Young people used to regular half-term holidays, after-school clubs and a variety of enrichment activities are feeling noticeably deprived of life’s luxuries since the onset of the UK recession.
As well as pining for the good life, Director Jean Cumming believes divorce and family break-down seriously affect children and play a big part in the increase of disruptive behaviour in schools.
Now families are faced with redundancies and tighter budgets, forcing them to spend more time together in smaller spaces, an inevitable recipe for arguments and increased stresses.
Ms Cumming said: “A lot of them [young people] are physically disruptive. They’re hitting other pupils, striking out at teachers, disrupting classes. They’ve either been excluded or are getting into all sorts of problems. We’re seeing vast numbers of young males who need preventative action to stop them becoming angry teens and then an angry man lashing out at you.”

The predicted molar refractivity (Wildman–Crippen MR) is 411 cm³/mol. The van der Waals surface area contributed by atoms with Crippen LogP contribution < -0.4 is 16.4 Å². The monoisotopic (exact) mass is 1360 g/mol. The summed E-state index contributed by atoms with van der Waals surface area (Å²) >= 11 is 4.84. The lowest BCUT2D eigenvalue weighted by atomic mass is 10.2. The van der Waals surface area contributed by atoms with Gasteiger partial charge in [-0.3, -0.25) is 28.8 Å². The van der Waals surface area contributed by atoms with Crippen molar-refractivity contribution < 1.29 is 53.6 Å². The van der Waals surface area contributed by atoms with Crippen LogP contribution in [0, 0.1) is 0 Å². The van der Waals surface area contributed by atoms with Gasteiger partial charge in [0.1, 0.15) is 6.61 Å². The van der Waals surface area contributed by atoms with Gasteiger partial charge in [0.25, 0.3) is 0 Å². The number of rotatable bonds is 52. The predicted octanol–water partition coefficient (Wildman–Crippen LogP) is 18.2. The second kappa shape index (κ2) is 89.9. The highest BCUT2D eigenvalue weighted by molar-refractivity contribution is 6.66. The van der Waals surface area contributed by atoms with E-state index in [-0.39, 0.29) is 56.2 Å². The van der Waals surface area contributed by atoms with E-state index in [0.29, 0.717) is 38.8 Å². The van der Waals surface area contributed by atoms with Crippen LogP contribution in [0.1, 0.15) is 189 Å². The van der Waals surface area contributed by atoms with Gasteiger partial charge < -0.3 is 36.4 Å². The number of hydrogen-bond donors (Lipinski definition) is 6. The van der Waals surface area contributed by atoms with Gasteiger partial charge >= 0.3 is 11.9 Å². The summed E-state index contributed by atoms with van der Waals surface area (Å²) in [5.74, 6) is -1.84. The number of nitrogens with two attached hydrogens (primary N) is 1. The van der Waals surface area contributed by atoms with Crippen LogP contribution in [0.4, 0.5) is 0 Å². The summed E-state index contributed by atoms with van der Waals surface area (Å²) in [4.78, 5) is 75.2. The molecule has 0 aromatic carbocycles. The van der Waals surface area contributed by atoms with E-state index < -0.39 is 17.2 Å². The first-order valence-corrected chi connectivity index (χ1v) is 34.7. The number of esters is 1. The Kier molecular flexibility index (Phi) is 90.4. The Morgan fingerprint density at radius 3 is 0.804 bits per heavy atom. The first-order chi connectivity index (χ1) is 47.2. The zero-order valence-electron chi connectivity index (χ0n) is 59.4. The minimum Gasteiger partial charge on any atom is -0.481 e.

The number of children seeking treatment from the charity has risen from 500 to 750 and the waiting list for NHS child counselling is now 18-months long in some areas.
Children who can’t access the support they need are likely to develop depression and can in some cases resort to destructive behaviours such as self harm.
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